What’s the difference between the X Factor and your next job interview? Answer – very little. The whole interview process – especially if you’re an experienced and fairly senior professional is actually about 3 very simple things:
Q1. Firstly, do I like you?
Unless a robot is going to be interviewing you then human behaviour is going to be behind all those those superficial formalities of the interview process. The first thing to understand is that the interviewer – or interview panel will be making their mind up about you just as soon as you walk in the room.
If you watch ‘The X Factor’ on television then you'll know what I mean. As we look at the next nervous hopeful walk out onto the stage most of us are thinking – ‘OMG! not a chance’ or ‘this should be funny’ or alternatively, he/she looks interesting, or whatever. In other words we are making an initial impression based entirely upon our own perceptions and sense of ‘fit’. Of course all the HR gurus would throw their arms in the air and say all this is totally unfair but what the hell, the interview panel don’t have to say what they’re really thinking so no one is going to know. So, if they just don’t happen to like your nose ring, tongue stud or tattoos – then fair or not, it’s just tough.
If you simply don’t fit the interviewer’s criteria, their prejudice, expectations, or whatever, you’ve already got one cross in the ‘No Box’. That’s exactly why that other TV talent show ‘The Voice’ uses that blind audition technique. It's specifically so the judges can’t be influenced by your looks, size, body shape, dress sense, age, sex etc. Their initial selection is based upon potential only - so think of your CV as being your very own blind audition. It needs to be outstanding – not bland, lifeless and the same as everyone else’s. Ask yourself, on the basis of your CV would you hire you? If not, rewrite it.
OK, now we're sat down and we're into it. At this stage the clock is running very fast. In the next 2 minutes they are going to be deciding if they ‘like’ you - or not. That’s going to be all about your body language, confidence, voice, eye contact, engagement and how 'natural' you seem (we can all spot the actor in seconds).
Much of this is subconscious thought in the mind of the interviewer – but it’s seriously steering the selection process. Again, there is not a lot you can do about this apart from being your usual charming self. Remember what your Mother told you - don’t try and be someone you're clearly not since as soon as you come under any pressure the 'real you' will come through loud and clear. Gotcha!
Being likable is by far the most important attribute you can display in an interview. Demonstrate your personality. Don’t be wooden. Don’t feel you have to agree with every comment being made and don’t be a pussy. Push back where appropriate and show that you actually have a spine. Don't position yourself as a ‘yes man/woman’. Ensure you make it a conversation – not just a series of questions for you to answer. Engage with everyone, not just the big cheese sitting opposite, express opinions, provide examples, stories etc. Don’t be defensive. Bat some questions back across the table. There, see, already I’m starting to like you. Remember, once you've left the room the first question is going to be 'well what did you think, did we like him?"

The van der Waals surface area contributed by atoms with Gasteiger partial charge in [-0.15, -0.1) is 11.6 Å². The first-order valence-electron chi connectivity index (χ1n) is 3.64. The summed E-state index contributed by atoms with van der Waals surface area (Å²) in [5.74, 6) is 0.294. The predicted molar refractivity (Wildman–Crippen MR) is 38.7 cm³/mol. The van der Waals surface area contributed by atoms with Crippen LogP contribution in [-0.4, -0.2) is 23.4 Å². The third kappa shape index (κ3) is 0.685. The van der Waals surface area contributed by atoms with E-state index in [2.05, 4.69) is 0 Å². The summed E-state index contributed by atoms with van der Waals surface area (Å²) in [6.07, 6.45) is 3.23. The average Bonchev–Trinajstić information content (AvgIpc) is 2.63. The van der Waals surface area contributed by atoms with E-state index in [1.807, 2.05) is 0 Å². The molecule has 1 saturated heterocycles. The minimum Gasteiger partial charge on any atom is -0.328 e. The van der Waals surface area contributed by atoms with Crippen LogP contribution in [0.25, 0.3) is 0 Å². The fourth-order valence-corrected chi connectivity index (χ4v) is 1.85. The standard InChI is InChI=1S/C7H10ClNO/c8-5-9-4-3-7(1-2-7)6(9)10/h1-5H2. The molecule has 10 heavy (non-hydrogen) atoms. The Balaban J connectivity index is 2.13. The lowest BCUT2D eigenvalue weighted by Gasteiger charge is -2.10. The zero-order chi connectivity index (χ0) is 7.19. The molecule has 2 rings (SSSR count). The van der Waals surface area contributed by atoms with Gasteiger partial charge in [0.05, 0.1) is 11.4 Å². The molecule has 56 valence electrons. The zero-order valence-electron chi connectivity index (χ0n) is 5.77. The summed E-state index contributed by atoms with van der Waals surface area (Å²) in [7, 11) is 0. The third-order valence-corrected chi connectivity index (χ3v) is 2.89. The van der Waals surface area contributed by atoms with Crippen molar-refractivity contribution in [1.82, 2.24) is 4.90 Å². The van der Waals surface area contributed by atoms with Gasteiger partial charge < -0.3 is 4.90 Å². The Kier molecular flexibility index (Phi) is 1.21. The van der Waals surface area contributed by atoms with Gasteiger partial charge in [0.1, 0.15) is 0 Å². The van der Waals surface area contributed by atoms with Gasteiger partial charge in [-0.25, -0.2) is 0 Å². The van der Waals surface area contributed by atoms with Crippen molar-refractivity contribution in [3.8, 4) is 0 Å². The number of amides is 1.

Q2. Do you understand our business?
How many times have I interviewed people for a position when within just a few sentences it’s abundantly clear that they have no bloody idea what we do, what our challenges are, what our strategy is, where we’re positioned in the market etc. Indeed, sometimes you wonder if they've come to the right building.
Please don’t think that a quick scan of the company website will give you enough. If you really want the job then you’re going to have to demonstrate more than the most basic superficial knowledge. Do your research. They won’t expect you to have an insider’s knowledge, but they will be impressed if you have some understanding of what’s been going on in the last six months and what may be just around the corner. Tip: – make contact with the media department and just ask questions – always useful. They won’t tell you any secrets but you’ll get a good understanding of what’s happening right now.
Q3. Do you bring something that the other candidates have yet to demonstrate? (that would be differential)
No magic bullets here, you either have it or you don’t, but give yourself a break and give it some thought before you’re ‘hotted’ with that question in the interview. Also remember if that particular question does not come up, find an opportunity to work it into your answers. No point in cursing all the way home that they never asked you about how you saved that big project from disaster.
Remember, a great many candidates will have just memorized the requirements specified in the job advert and prepared their answers to hit those specific buttons. Don’t follow the same road map. Those basic criteria will be answered in any event - so think big picture. What are the challenges ahead and how can you bring skills, experience, ambition to the role to meet those challenges - and then go the extra mile.
The interviewer is not looking for Superman but they are looking for potential, drive, and perhaps above all, energy, enthusiasm and passion. If you bring those to the interview you will already be ahead of the pack. That way, once you’ve left the room the only words you want them to say will be:
‘It’s a yes from me - he's through to the next round'.